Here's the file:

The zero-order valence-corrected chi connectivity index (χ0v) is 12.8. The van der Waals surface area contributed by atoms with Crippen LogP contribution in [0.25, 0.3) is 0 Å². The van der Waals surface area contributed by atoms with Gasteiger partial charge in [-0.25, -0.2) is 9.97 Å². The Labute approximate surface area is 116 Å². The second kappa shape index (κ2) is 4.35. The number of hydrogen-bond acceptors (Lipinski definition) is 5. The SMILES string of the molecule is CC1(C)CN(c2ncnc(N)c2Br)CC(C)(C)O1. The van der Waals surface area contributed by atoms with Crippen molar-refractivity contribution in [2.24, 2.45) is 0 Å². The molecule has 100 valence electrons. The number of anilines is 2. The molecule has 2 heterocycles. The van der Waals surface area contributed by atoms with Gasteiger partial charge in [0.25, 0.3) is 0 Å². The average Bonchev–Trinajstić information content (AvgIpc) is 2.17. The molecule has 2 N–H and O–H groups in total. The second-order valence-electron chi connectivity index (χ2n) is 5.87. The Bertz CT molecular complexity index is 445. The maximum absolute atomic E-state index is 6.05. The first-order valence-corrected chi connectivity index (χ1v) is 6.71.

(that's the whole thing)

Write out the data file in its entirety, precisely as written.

The zero-order valence-corrected chi connectivity index (χ0v) is 12.8. The van der Waals surface area contributed by atoms with Crippen LogP contribution in [0.25, 0.3) is 0 Å². The van der Waals surface area contributed by atoms with Gasteiger partial charge in [-0.25, -0.2) is 9.97 Å². The Labute approximate surface area is 116 Å². The second kappa shape index (κ2) is 4.35. The number of hydrogen-bond acceptors (Lipinski definition) is 5. The SMILES string of the molecule is CC1(C)CN(c2ncnc(N)c2Br)CC(C)(C)O1. The van der Waals surface area contributed by atoms with Crippen molar-refractivity contribution in [2.24, 2.45) is 0 Å². The molecule has 100 valence electrons. The number of anilines is 2. The molecule has 2 heterocycles. The van der Waals surface area contributed by atoms with Gasteiger partial charge in [0.25, 0.3) is 0 Å². The average Bonchev–Trinajstić information content (AvgIpc) is 2.17. The molecule has 2 N–H and O–H groups in total. The second-order valence-electron chi connectivity index (χ2n) is 5.87. The Bertz CT molecular complexity index is 445. The maximum absolute atomic E-state index is 6.05. The first-order valence-corrected chi connectivity index (χ1v) is 6.71.